I define racial equity as the state in which every resident has the same opportunity to succeed regardless of their race, essentially a level playing field. We must close the digital divide and better fund schools in low-income neighborhoods, break down barriers for minority and female-owned businesses, implement better vocational job training programs, and address our racial wealth gap by expanding home-ownership opportunities for longtime residents, who are disproportionately black and brown.
Everyone who lives and works in the District has been affected by the pandemic, but not in the same way. Because of systemic racism, the impact has been particularly brutal on Black and brown residents who have suffered the greatest consequences in areas such as health, housing, job security and more. Unless we want to see these divides deepen, we need to take action. Earlier this year, DC Action for Children and the DC Fiscal Policy Institute conducted a poll of registered DC voters and found that 83 percent support raising local taxes on the highest earning residents to maintain vital public programs and services for families. Specifically, 78 percent of District voters support raising taxes on residents earning taxable income of $350,000 or more and 72 percent $250,000 or more, respectively. Would you support raising new taxes on DC’s highest income earning residents to maintain vital public services and meet children, youth and family needs?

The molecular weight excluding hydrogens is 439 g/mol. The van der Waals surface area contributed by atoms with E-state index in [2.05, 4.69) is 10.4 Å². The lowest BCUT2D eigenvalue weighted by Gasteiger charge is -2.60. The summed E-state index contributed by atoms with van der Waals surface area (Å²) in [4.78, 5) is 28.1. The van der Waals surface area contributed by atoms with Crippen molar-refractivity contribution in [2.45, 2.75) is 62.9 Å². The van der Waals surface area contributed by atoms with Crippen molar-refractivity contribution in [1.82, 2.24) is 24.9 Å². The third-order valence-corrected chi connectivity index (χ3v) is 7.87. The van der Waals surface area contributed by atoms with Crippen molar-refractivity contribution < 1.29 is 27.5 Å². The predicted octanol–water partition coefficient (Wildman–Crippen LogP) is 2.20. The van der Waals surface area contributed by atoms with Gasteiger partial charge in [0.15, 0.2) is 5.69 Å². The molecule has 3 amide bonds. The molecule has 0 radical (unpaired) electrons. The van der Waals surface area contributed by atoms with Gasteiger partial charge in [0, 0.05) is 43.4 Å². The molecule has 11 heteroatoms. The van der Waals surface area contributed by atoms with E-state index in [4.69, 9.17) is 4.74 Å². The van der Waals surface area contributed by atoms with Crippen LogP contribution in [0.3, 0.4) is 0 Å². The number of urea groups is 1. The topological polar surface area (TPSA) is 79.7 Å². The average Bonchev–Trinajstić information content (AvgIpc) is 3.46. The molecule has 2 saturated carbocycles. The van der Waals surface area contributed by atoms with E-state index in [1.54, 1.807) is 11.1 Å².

What changes would you make to our tax system to ensure it is more equitable?
I would ensure that everyone pays their fair share. We must close loopholes that enable individuals and companies from paying their required obligations. Further, I would provide more tax support for longtime residents, so they don’t get priced out of their neighborhoods. I will say, we have one of the most progressive tax systems of any city in the country. I think we’re on the right track, but we should remove some of the burden from our city’s small employers who are forced to pay higher rates and pay for the new paid leave legislation.